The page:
It is important to note that with both Richardson’s point and shoot camera and Teller’s Contax rangefinder, the design of the camera and the flash unit put the flash significantly closer to the axis of the lens than a flash mounted to the hotshoe of a DSLR. Because the flash on these cameras is closer to the axis of the lens, it results in a lighting pattern that closely resembles (though is not identical to) the look of a ringflash when it is used as a key light. A key characteristic of the lighting pattern is a sharp, thin shadow line on the opposite the side of the subject to where the flash is positioned.
Today, Richardson has moved on to using a Nikon D3X , but he uses a special bracket that positions his speed light as close to the lens as he can possibly get it. Other photographers, like Tony Kelly, have an assistant hold the speed light, attached to the camera by an off camera TTL flash cord, directly over the lens.
However, some photographers today, most notably Tony Kelly (personal website) , but also including the likes of Ellen von Unwerth as well as Playboy photographers Josh Ryan and Sasha Eisenman, are replicating the look of on camera flash using studio strobes. This is accomplished by having an assistant hold the strobe directly above the photographer’s lens, or above and slightly to the side. The strobe head is usually modified with a simple reflector. Often it is gelled to warm the skin tones of the model. In other cases, the light may be on a stand, but the photographer is careful to place the camera lens as close as possible to the underside and slightly to one side of the strobe. When it is used on a stand, a beauty dish may be used rather than a standard reflector. Arthur St John often does this. The key thing that makes this technique “work” is the close proximity of the light to the axis of the lens. In the hands of some fashion photographers, this “on axis” lighting is so slick, it has lost much of the other qualities that made up the original “snapshot aesthetic.”
Snapshot Style For Sexy Glam Industry?
Now, this is all fine and good, but what does the practice of fashion photographers have to do with shooting glamour/sexy women photography?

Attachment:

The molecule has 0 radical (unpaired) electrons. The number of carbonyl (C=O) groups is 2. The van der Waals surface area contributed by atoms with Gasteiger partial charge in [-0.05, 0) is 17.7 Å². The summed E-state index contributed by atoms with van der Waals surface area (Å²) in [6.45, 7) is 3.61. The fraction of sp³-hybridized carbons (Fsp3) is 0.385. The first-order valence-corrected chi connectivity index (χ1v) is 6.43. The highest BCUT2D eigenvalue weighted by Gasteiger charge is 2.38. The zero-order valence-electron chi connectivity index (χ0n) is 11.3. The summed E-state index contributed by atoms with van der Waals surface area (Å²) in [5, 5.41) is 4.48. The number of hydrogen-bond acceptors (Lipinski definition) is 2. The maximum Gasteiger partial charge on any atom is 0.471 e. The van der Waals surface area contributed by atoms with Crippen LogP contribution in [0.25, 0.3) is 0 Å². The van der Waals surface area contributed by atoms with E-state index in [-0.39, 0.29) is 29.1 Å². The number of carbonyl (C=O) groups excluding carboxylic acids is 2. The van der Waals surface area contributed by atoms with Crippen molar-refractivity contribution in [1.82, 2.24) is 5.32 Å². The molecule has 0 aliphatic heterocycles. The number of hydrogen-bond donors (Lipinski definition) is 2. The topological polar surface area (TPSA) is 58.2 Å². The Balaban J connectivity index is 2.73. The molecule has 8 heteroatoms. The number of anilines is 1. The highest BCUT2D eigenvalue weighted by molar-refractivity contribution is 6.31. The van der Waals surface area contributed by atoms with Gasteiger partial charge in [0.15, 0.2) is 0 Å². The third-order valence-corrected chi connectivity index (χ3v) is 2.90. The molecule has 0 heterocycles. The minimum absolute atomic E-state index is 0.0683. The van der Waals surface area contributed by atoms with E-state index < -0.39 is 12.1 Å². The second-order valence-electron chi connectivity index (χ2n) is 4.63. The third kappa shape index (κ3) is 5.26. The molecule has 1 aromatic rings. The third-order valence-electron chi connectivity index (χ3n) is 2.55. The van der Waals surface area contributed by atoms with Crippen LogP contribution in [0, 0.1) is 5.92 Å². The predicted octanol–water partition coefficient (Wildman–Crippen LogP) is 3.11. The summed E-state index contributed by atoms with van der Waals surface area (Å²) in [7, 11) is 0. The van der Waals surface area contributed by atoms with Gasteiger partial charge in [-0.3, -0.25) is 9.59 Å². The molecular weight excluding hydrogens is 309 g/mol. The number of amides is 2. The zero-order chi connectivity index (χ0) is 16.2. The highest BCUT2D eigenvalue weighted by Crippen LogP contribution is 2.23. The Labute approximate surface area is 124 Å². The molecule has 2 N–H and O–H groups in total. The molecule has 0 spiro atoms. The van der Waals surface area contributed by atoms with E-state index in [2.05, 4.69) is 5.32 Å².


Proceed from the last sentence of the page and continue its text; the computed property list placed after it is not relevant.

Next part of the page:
Well, it turns out that Playboy Magazine, for a number of years, has paid attention to lighting trends in the fashion industry. This is not surprising, since many of the photographers who have shot for Playboy have also done work in the fashion industry. As a consequence, this “snapshot aesthetic” has made its way onto the pages of Playboy and into the glamour photography scene in general.
Playboy: In 2013, the August and September Playboy Playmate of the Month shoots used this on axis lighting technique for parts of the shoot, as well as for the shoot of celebrity Tamara Ecclestone . In 2014, the February, April and July Playmate of the Month shoots used the technique for all or part of the shoot. In addition to shooting a few of the Playmates in “snapshot style,” Tony Kelly has contributed several other pictorials using the technique, including a couple for French Playboy .
In 2015, the entire shoot of the June Playmate of the Month was shot this way, and Terry Richardson shot an entire issue of a Playboy Special Edition using his trademark style . Richardson’s “California Dreamin” issue was released in February, 2015.
Ellen Von Unwerth, besides shooting some erotically charged editorials for fashion magazines, has also contributed a couple of celebrity pictorials to Playboy using the snapshot style, including one of Pamela Anderson in the last nude edition of the U. S. Playboy. And lastly, from 2012 to 2016, Playboy Plus, the online Playboy presence, published about 30 shoots that used this technique.
Pirelli: Outside of Playboy, Richardson shot the 2010 Pirelli Calendar, which is famous for its beautiful nudes. Below is a video of the making of the 2010 Pirelli Calendar shot by Terry Richardson.